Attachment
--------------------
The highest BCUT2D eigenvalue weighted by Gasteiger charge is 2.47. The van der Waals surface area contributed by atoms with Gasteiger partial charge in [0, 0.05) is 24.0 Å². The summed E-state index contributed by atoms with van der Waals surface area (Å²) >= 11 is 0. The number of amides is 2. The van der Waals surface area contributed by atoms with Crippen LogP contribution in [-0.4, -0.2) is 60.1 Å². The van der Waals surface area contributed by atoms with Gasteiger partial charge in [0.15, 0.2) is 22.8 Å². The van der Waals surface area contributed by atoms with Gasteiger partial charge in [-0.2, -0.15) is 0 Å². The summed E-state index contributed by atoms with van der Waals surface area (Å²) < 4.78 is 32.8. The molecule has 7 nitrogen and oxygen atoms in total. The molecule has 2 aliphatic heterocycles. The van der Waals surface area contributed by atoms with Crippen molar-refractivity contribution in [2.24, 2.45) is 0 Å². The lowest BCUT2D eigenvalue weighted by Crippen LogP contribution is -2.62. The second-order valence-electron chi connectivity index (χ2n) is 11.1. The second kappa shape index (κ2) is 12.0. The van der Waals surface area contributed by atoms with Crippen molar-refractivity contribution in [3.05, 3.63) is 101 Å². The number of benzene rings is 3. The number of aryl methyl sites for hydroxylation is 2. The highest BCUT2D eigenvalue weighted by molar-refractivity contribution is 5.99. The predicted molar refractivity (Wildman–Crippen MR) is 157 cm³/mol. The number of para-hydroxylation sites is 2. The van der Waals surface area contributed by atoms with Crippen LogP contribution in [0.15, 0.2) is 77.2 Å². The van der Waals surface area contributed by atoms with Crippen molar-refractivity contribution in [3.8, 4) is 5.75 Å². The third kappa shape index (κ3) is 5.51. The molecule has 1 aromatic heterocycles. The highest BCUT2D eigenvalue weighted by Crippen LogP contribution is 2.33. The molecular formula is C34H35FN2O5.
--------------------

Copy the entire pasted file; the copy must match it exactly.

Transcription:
The highest BCUT2D eigenvalue weighted by Gasteiger charge is 2.47. The van der Waals surface area contributed by atoms with Gasteiger partial charge in [0, 0.05) is 24.0 Å². The summed E-state index contributed by atoms with van der Waals surface area (Å²) >= 11 is 0. The number of amides is 2. The van der Waals surface area contributed by atoms with Crippen LogP contribution in [-0.4, -0.2) is 60.1 Å². The van der Waals surface area contributed by atoms with Gasteiger partial charge in [0.15, 0.2) is 22.8 Å². The van der Waals surface area contributed by atoms with Gasteiger partial charge in [-0.2, -0.15) is 0 Å². The summed E-state index contributed by atoms with van der Waals surface area (Å²) < 4.78 is 32.8. The molecule has 7 nitrogen and oxygen atoms in total. The molecule has 2 aliphatic heterocycles. The van der Waals surface area contributed by atoms with Crippen molar-refractivity contribution in [2.24, 2.45) is 0 Å². The lowest BCUT2D eigenvalue weighted by Crippen LogP contribution is -2.62. The second-order valence-electron chi connectivity index (χ2n) is 11.1. The second kappa shape index (κ2) is 12.0. The van der Waals surface area contributed by atoms with Crippen molar-refractivity contribution in [3.05, 3.63) is 101 Å². The number of benzene rings is 3. The number of aryl methyl sites for hydroxylation is 2. The highest BCUT2D eigenvalue weighted by molar-refractivity contribution is 5.99. The predicted molar refractivity (Wildman–Crippen MR) is 157 cm³/mol. The number of para-hydroxylation sites is 2. The van der Waals surface area contributed by atoms with Crippen LogP contribution in [0.15, 0.2) is 77.2 Å². The van der Waals surface area contributed by atoms with Crippen molar-refractivity contribution in [3.8, 4) is 5.75 Å². The third kappa shape index (κ3) is 5.51. The molecule has 1 aromatic heterocycles. The highest BCUT2D eigenvalue weighted by Crippen LogP contribution is 2.33. The molecular formula is C34H35FN2O5.